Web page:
Normally when your power goes out, the circuit breaker trips everything to keep you safe. And then it’s just a case of resetting the breaker once you’ve identified the device that caused the fault, and everything will work again.
But sometimes that’s not the case, and it might be that the power doesn’t seem to be working despite the breaker not having tripped at all. Which can lead to more confusion – how do you then solve the issue, and make sure that there isn’t a more serious issue?
In this guide, I’ll explain what’s going on in simple terms that you don’t need to be an electrician to understand…
Why would power not work in one room?
If the power is out in only one room, it means there’s a fault on that circuit. That fault may be a tripped GFCI, or it could be a loose wire. Tripped GFCIs (Ground Fault Circuit Interrupters) are the most common cause but old wiring can sometimes come loose and prevent a current from flowing.
First, it’s useful to explain how your electrical circuit works. Your home will have multiple different electrical circuits within the walls, each one tied to a specific circuit breaker.
The reason that you have multiple circuits is that you can’t overload one circuit with everything electrical in your home. If you did, you’d put too much demand onto a circuit and it wouldn’t work properly. It would even be dangerous.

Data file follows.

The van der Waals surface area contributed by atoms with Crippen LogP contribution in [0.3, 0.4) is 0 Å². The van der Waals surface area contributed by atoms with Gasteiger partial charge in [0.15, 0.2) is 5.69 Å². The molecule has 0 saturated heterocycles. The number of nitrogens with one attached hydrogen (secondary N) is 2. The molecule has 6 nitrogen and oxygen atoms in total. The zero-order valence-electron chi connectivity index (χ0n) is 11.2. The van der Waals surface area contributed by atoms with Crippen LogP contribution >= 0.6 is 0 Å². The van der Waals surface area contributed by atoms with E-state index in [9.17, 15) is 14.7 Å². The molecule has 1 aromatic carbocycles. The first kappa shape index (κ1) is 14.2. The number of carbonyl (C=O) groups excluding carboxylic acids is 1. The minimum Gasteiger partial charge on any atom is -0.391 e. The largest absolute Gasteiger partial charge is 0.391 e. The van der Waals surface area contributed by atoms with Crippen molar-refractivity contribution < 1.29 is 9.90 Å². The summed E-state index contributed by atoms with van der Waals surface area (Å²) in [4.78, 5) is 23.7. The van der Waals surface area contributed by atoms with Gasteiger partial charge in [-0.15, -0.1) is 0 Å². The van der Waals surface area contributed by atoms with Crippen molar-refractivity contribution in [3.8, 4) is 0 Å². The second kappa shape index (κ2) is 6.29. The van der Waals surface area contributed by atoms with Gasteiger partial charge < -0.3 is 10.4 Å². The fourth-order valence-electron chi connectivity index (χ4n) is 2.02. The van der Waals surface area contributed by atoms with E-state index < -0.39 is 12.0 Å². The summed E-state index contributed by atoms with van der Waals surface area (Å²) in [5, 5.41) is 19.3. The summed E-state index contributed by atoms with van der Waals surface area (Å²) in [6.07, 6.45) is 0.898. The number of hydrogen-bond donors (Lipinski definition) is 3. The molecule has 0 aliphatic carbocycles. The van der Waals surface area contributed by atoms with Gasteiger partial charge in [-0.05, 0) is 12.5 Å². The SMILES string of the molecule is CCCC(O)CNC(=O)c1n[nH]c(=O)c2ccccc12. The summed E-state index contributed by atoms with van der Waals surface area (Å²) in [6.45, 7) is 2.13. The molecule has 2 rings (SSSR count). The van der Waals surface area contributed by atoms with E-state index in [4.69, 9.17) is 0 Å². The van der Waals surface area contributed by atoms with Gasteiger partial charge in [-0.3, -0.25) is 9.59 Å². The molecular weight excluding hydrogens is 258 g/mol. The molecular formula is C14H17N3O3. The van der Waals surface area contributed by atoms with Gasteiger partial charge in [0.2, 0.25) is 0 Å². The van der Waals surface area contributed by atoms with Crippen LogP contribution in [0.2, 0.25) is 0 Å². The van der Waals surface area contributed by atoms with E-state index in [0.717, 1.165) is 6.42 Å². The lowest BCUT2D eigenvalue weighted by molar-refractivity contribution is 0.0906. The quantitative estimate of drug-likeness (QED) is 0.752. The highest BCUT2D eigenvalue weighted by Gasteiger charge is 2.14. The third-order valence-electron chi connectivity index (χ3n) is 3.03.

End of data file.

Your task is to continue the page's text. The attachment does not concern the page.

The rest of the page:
So instead, your circuit breaker will normally be split. There’s normally one lighting circuit, unless you have a particularly large home. And then the power sockets will be split, sometimes by floor or sometimes by room, again depending on how large your home is.
But those circuits aren’t wired in series. If they were, then one faulty socket or light switch would knock out everything else wired into that circuit. So instead, you have them wired in parallel. This means there are multiple ‘loops’ of circuits that are independent.
So take your lighting circuit – if it was all wired in series, then a single blown bulb would knock out all your lights. Instead, you will normally have every light fixture wired in parallel, or fixtures might be grouped.
So a kitchen downlight blowing might temporarily take out all the kitchen downlights until the bulb is replaced, but it won’t take out every light in your home.
This is an all-important context because, when the power trips in one room, it means that the circuit loop for that room has a fault, even if the actual circuit breaker controls multiple rooms. It makes it easier to narrow down the source of the issue.